In February, when Ivan Jacobo completed his facelift of the former Rose & Crown space in Heritage Square and opened Hidden Kitchen — now called Anhelo — he was just 27. That means he was in elementary school when his neighbor across the way, Chris Bianco, won his James Beard Award in 2003. And he couldn’t drive a car yet when his neighbor to the west, Nobuo Fukuda, won his in 2007.
Jacobo’s new downtown block has gravity. But he hardly seems to notice. He goes his own way, something evident from the start.
Open the front door, and your gaze lifts above a host counter and into a small, partly open kitchen. It’s too cramped for even a walk-in fridge. Jacobo’s freezer, too, only has real estate for Frites Street fries and ice cream. And there isn’t space for draft taps, though Anhelo spreads through the creaky wooden bones of an old bar. Prior to opening, Jacobo did much of the refurbishing himself, painting walls, laying flooring, and wiring lights in the attic. The Silva House’s general layout is preserved (as law requires).
Before Anhelo, following a string of restaurant gigs in San Francisco and metro Phoenix, Jacobo ran a local pop-up with a cult following. It was called 319 Hidden Kitchen and featured a menu unknown to diners until they arrived. Dishes were interesting: sourdough with salted butter carved into roses (served below roses hanging from the ceiling), ingots of torch-cooked steak offset over horseradish cream. Seated altogether, diners tended to talk, laugh, buzz. And not just from the wine.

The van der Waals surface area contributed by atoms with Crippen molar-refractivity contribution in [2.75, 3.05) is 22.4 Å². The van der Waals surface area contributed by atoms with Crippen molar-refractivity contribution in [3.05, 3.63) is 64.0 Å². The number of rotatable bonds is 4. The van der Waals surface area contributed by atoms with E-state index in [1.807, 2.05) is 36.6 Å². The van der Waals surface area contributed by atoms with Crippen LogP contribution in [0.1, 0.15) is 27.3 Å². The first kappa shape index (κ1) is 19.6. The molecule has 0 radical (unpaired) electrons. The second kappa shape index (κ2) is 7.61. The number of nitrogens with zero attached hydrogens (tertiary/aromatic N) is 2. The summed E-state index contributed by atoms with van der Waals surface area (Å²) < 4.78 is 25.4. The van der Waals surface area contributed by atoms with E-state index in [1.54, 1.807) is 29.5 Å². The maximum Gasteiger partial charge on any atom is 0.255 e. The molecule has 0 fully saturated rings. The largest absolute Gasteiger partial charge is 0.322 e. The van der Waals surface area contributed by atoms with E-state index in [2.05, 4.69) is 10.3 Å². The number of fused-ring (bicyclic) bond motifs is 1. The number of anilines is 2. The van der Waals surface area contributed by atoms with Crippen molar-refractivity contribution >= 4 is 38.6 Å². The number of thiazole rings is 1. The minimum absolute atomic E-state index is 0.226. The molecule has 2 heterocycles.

Anhelo retains that dinner-party feel. Service is casual and human, tables spill from the porch to the dooryard, and the menu rotates based on what Jacobo feels like cooking. His food is best — and most accordant with the neighborhood’s culinary ingenuity — when it has the most whimsy.
Cauliflower is roasted, buttered, and impaled with a steak knife. The use of anchovy is blunt, but if you like the salty fish, you’ll find yourself dragging florets through the plate’s pool of butter touched by Marcona almonds and mint. A plate of short rib fries feels callow, but fries are hot and meaty, and wine-braised beef is tender and torn into oyster-size chunks.
Jacobo’s take on Caesar salad ventures deeper into the slightly Seussian, twisting expectations and ratios. Inspired by Caesar’s bites of cheesy croutons, Jacobo distributes crunch to every surface of the salad. A blizzard of panko breadcrumbs and grated Pecorino nearly eclipses all green. In a way, the cheese morphs the salad into something beyond. I don’t know that it improves the original, but the result is a fun remix.
The most successful starter may be a watermelon number: pink cubes and wedges of dark green, speckled tomatoes. After the waitress sets down the plate, she’ll pour in blush puree: a blend of watermelon, jalapeño, onion, and lime. This “tea” coats the fruit cairn, making it almost like ceviche, the cool watermelon faintly tangy with lime and edged with chile. Dots of olive oil sail the pink meniscus, giving the melon the lipid sunshine it needs to express itself. This is an imaginative dish that hints at Jacobo’s potential.